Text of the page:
We’ll crack case in a week: Hyderabad Police commissioner


Hyderabad : Police Monday claimed to have made progress in the investigations into the bomb blast at the historic Mecca Masjid here that claimed 16 lives, and said they were confident of cracking the case in a week.

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"We have very good clues and will be able to crack the case in a week," Hyderabad Police commissioner Balwinder Singh told newsmen, while declining to share any information about the investigations.

To a question, he said it would be difficult to say at this moment which terrorist outfit was responsible for the blast on Friday.

Singh said a special investigation team had been formed to conduct the probe into the terror blast that had raised fears of violence between Hindus and Muslims in a city that has a large concentration of Muslims.

He denied any arrest had been made in West Bengal in connection with the case or a team of Hyderabad police had gone to that state for investigations.

Earlier, a report from West Bengal had said that two people were taken into custody for questioning in Asansol town. Police sources said the two were from Mihijam in Dumka district of neighbouring Jharkhand state.

Police here believe that the Bangladesh-based Harkat-ul Jihad Al Islami (HUJI) was behind the blast and its activist Mohammed Shahed alias Bilal, a native of Hyderabad, was its mastermind.

Bilal is believed to have triggered the blast from Bangladesh using sophisticated technology to detonate the Improvised Explosive Device (IED) filled with a mixture of RDX and TNT.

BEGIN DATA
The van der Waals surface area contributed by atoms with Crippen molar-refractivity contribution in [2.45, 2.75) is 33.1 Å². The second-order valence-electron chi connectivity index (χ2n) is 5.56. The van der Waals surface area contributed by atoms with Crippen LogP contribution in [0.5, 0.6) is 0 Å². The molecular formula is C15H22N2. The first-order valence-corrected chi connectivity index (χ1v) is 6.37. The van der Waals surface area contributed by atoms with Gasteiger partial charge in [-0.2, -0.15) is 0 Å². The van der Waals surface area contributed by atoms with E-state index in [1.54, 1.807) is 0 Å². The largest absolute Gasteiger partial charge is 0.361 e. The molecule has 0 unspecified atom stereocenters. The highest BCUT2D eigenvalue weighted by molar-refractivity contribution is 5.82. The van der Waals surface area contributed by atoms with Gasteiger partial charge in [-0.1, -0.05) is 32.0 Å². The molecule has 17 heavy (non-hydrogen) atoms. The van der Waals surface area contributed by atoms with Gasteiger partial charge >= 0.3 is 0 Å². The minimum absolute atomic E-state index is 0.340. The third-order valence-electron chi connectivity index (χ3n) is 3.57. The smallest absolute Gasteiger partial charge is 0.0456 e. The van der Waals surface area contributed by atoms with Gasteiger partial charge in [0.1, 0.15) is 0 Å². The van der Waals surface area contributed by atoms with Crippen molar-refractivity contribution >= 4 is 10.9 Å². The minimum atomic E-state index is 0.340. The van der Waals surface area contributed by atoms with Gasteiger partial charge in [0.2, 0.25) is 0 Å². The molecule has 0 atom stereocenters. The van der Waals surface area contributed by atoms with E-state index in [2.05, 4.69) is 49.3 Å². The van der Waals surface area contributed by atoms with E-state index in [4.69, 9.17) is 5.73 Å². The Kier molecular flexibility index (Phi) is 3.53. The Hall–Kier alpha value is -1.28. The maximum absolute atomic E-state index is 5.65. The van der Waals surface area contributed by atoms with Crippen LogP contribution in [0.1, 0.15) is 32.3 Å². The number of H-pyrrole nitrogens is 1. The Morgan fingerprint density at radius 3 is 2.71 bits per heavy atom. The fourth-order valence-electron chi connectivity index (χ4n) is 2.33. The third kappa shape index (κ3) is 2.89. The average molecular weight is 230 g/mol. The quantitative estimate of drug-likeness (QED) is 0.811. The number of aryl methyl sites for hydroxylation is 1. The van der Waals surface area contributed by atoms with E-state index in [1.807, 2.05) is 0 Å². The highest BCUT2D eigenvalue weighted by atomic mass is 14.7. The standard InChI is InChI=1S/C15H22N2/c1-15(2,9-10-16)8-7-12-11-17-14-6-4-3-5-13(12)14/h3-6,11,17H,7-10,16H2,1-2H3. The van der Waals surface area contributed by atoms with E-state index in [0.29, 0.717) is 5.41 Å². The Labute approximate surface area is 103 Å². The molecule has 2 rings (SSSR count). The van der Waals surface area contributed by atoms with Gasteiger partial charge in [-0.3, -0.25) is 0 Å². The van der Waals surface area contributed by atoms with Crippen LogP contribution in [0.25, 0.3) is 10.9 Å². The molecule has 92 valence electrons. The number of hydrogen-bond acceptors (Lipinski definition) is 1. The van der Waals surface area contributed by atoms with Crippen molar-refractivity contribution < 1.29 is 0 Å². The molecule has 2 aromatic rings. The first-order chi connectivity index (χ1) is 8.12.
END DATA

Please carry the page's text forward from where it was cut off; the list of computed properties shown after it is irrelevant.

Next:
According to police, a phone call from anywhere in the world to a mobile attached to an IED is enough to trigger the blast.

On Sunday, a second mobile phone – a Nokia 6030 – was found from the water tank of the Mecca Masjid along with pieces of the explosive device that went off Friday killing 11 people and injuring many others.

Meanwhile, life returned to normal in the old quarters of Hyderabad.

The bustle resumed in the commercial hub around the mosque and Charminar, the famous monument that is a symbol of this 400-year-old city. Shops in the centuries-old markets selling bangles, bridal wear and pearls re-opened and buses of the state-owned Road Transport Corporation and private vehicles returned to the roads.

Police and paramilitary forces continued to be deployed in communally sensitive area as a precautionary measure. The police commissioner said the forces would remain for another four to five days.

No incident has been reported since Saturday, when a complete shutdown was observed to protest the blast and the police firing.